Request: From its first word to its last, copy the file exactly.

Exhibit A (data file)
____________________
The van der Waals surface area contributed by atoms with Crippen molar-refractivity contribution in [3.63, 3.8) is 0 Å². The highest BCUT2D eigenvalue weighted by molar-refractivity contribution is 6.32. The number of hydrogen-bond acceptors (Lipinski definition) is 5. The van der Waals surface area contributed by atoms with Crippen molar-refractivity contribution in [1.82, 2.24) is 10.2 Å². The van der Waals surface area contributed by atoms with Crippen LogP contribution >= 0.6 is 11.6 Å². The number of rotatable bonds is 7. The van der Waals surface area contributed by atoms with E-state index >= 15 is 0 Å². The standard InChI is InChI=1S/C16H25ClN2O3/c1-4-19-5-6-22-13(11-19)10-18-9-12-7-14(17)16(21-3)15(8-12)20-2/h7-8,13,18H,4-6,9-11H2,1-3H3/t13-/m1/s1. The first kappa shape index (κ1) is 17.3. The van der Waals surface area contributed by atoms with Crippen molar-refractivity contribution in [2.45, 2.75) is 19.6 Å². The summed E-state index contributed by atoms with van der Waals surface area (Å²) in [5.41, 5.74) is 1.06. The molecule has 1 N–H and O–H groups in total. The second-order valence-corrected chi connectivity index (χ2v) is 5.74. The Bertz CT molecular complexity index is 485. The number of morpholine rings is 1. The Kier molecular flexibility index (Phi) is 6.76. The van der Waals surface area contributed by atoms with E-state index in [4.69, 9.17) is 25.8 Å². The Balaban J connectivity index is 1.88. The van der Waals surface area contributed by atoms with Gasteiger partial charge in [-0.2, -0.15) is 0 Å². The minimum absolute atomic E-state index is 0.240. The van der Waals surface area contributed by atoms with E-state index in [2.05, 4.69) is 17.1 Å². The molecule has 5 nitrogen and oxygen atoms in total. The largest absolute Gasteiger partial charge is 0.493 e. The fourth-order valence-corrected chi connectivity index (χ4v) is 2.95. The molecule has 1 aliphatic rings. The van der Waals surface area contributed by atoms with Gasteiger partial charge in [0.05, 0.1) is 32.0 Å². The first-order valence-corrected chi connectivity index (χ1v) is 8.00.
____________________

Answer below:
The van der Waals surface area contributed by atoms with Crippen molar-refractivity contribution in [3.63, 3.8) is 0 Å². The highest BCUT2D eigenvalue weighted by molar-refractivity contribution is 6.32. The number of hydrogen-bond acceptors (Lipinski definition) is 5. The van der Waals surface area contributed by atoms with Crippen molar-refractivity contribution in [1.82, 2.24) is 10.2 Å². The van der Waals surface area contributed by atoms with Crippen LogP contribution >= 0.6 is 11.6 Å². The number of rotatable bonds is 7. The van der Waals surface area contributed by atoms with E-state index >= 15 is 0 Å². The standard InChI is InChI=1S/C16H25ClN2O3/c1-4-19-5-6-22-13(11-19)10-18-9-12-7-14(17)16(21-3)15(8-12)20-2/h7-8,13,18H,4-6,9-11H2,1-3H3/t13-/m1/s1. The first kappa shape index (κ1) is 17.3. The van der Waals surface area contributed by atoms with Crippen molar-refractivity contribution in [2.45, 2.75) is 19.6 Å². The summed E-state index contributed by atoms with van der Waals surface area (Å²) in [5.41, 5.74) is 1.06. The molecule has 1 N–H and O–H groups in total. The second-order valence-corrected chi connectivity index (χ2v) is 5.74. The Bertz CT molecular complexity index is 485. The number of morpholine rings is 1. The Kier molecular flexibility index (Phi) is 6.76. The van der Waals surface area contributed by atoms with E-state index in [4.69, 9.17) is 25.8 Å². The Balaban J connectivity index is 1.88. The van der Waals surface area contributed by atoms with Gasteiger partial charge in [-0.2, -0.15) is 0 Å². The minimum absolute atomic E-state index is 0.240. The van der Waals surface area contributed by atoms with E-state index in [2.05, 4.69) is 17.1 Å². The molecule has 5 nitrogen and oxygen atoms in total. The largest absolute Gasteiger partial charge is 0.493 e. The fourth-order valence-corrected chi connectivity index (χ4v) is 2.95. The molecule has 1 aliphatic rings. The van der Waals surface area contributed by atoms with Gasteiger partial charge in [0.05, 0.1) is 32.0 Å². The first-order valence-corrected chi connectivity index (χ1v) is 8.00.